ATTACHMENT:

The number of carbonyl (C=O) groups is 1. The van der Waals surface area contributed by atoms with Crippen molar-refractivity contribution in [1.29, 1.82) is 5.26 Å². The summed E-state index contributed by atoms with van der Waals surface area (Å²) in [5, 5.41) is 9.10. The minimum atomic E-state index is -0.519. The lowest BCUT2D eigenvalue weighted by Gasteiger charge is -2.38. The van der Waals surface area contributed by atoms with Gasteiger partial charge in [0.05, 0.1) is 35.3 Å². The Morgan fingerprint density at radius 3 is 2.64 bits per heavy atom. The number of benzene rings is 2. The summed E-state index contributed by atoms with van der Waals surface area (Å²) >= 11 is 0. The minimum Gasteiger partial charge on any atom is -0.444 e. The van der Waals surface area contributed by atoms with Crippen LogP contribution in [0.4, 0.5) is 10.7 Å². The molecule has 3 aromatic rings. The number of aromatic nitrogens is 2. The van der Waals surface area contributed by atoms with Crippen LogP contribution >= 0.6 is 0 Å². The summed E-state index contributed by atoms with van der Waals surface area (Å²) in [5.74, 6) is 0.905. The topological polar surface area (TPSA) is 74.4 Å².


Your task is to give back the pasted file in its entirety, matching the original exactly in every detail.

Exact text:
The number of carbonyl (C=O) groups is 1. The van der Waals surface area contributed by atoms with Crippen molar-refractivity contribution in [1.29, 1.82) is 5.26 Å². The summed E-state index contributed by atoms with van der Waals surface area (Å²) in [5, 5.41) is 9.10. The minimum atomic E-state index is -0.519. The lowest BCUT2D eigenvalue weighted by Gasteiger charge is -2.38. The van der Waals surface area contributed by atoms with Gasteiger partial charge in [0.05, 0.1) is 35.3 Å². The Morgan fingerprint density at radius 3 is 2.64 bits per heavy atom. The number of benzene rings is 2. The summed E-state index contributed by atoms with van der Waals surface area (Å²) >= 11 is 0. The minimum Gasteiger partial charge on any atom is -0.444 e. The van der Waals surface area contributed by atoms with Crippen LogP contribution in [0.4, 0.5) is 10.7 Å². The molecule has 3 aromatic rings. The number of aromatic nitrogens is 2. The van der Waals surface area contributed by atoms with Crippen LogP contribution >= 0.6 is 0 Å². The summed E-state index contributed by atoms with van der Waals surface area (Å²) in [5.74, 6) is 0.905. The topological polar surface area (TPSA) is 74.4 Å².